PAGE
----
4. Place the baking sheet in the fridge to let the balls harder a bit, then store in the refrigerator in an airtight container for up to three weeks or place in the freezer for up to three months.

Notes

Calories: 59, Fat: 2.6, Cholesterol: 0, Sodium: 1.1, Carbs: 7, Fiber: 1, Sugar: 2, Protein: 2

But if you really feel like baking… And want to use the dog as your guinea pig for firing up the oven for holiday snacks, there’s always the baked version of Peanut Butter and Pumpkin dog treats; frozen treats and roasted seeds.

Bone appetit, my friends!

 

 

Roof rats and your dog

artie and the faux roof rat
The cooler weather in Phoenix apparently brings out more than lovely dinners on the patio and great daytime hikes with the dog – it also means the Return of Roof Rats!

My recycling can lives on the west side of my house and I usually get to it by going out the front door. A lot of the times, the dog comes with. She moseys to the neighbors, going as far as two or three house. I yell for her, show her a treat and she willingly comes back into our house. One morning, earlier this week, I took out the recycling, she went moseying and I went into the house to get her lure-back treat. I opened the front door and she was already on the porch.

And in her mouth was a dead rodent-looking thing. I screamed and slammed the door in her face. I’m sure she was thinking “Lady, what the hell, I brought you a gift.’’

I collected myself, opened the door and apologized to the dog. I then gave her perfectly hygienic dental treat. Using about three layers of poop bags, I grabbed the rodent by its long, dead tail and disposed of him in the garbage in the alley.

All day, I told myself that she brought a mouse onto the porch. A ridiculously large mouse but a mouse nonetheless. But then I remembered the long, hard tail and did enough Googling to realize it was a roof rat. They were living in our neighborhood two years ago and now it looks like they are returning. (Roof rats, fertilizer smell, coyotes – contrary to what my blogs say, I do live in a great neighborhood!)

Not alone –Roof Rat City

Turns out our little central Phoenix neighborhood isn’t the only one facing down roof rats. In 2017, Phoenix was named 12th Roof-rattiest city in the country in a study done by Terminix.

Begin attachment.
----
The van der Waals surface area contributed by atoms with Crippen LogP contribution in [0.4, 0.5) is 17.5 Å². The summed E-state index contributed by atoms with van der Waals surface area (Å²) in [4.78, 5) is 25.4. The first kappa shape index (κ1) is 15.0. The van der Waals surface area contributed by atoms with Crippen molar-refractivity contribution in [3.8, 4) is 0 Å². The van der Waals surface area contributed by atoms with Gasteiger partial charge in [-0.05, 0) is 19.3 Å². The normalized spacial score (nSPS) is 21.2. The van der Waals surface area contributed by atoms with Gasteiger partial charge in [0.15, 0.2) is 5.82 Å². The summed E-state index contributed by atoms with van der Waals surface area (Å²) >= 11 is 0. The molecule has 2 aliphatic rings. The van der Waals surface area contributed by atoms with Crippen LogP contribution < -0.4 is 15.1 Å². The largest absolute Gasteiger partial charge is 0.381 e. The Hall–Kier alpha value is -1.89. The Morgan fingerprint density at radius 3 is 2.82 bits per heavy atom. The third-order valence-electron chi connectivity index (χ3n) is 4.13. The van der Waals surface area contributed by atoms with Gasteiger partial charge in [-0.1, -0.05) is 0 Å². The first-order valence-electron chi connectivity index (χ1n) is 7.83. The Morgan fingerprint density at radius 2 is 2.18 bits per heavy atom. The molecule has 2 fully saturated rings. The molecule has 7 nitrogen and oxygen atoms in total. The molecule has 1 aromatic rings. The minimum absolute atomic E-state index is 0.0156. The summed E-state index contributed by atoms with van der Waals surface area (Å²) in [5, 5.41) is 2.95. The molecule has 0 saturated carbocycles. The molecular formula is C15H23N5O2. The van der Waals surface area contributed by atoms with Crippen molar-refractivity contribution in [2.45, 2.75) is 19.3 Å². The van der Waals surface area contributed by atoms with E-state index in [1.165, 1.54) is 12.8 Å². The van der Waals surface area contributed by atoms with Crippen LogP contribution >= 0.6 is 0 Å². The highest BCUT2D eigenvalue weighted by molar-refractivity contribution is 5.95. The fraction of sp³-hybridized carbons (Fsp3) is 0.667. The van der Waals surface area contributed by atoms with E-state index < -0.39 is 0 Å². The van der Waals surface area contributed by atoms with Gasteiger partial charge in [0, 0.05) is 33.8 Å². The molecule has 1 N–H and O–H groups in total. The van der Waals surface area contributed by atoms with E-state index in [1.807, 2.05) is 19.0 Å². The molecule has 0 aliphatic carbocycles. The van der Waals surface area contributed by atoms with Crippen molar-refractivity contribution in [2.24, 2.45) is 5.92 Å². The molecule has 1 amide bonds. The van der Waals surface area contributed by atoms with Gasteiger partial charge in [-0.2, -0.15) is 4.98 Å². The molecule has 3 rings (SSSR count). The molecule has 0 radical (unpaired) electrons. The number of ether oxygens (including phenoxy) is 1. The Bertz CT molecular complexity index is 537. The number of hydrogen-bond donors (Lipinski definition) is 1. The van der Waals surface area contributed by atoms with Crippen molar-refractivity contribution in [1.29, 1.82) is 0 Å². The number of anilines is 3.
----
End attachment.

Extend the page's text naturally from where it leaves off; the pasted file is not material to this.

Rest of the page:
Roof rats aren’t native to metro Phoenix; they were first discovered in the Valley in the Arcadia area in 2002. Most likely, they were inadvertently brought here from a neighboring state. Apparently, they like to hitch a ride and have been known to travel cross country on commercial trucks. Yech.

They also like to climb. They’ll move along power lines and can climb up brick and stucco. When they reach their destination, they can enter homes through any nickel-sized opening. And true to their name, they like hanging out in  attics.

Roof rats can move 200-300 feet at night and are most active in the cooler months of the year, according to the City of Tempe.

Roof rats and your dog

What does the Return of the Roof Rat mean for your dog?

Chances are the rats will try to avoid your pooch as much as possible. (which is a good thing since rats carry around a lot of diseases, some that can be harmful to your dog). In fact, the dog may figure out the rats have re-located to your house before you do. Your dog’s sense of smell and hearing are far keener than yours. If she starts fixating on a spot or making a lot of trips into a room she never spends much time in, something could be up.

And it’s ironic that while rats will try to avoid your dog, the rats do think of your dog as a food source – anything from dog food that is left out to the dog poop that hasn’t been picked up in the yard. Yech, yeech.

And now, if you will pardon me, I’m calling an exterminator!

 

Fertilizer blues and the dog

artie trying to sample fertilizer on winter grass
Ah, fall in Phoenix. Can you smell the Pumpkin Spice Latte? Actually, in our neighborhood (and possibly yours) the smell of fall comes more from the fertilizer on people’s new winter lawns and less from brewing coffee. And that winter grass means all kinds of problems for my dog when we go on our daily walks.

In our neighborhood, many people over-seed their Bermuda grass with perennial ryegrass which grows lush and deep during the winter. Yes, those lawns do take a lot of water to maintain but geez, they look so nice!

But for my dog (and possibly yours), over-seeding time seems like an early Halloween, especially if your dog likes to eat poop. (No judgment here: dogs eat poop because well, they just do.) Think about it: Like Halloween, over-seeding time comes in the fall; one of the best parts is going house to house for “treats’’ and there can be a stomachache at the end. Sounds like over-seeding in my hood!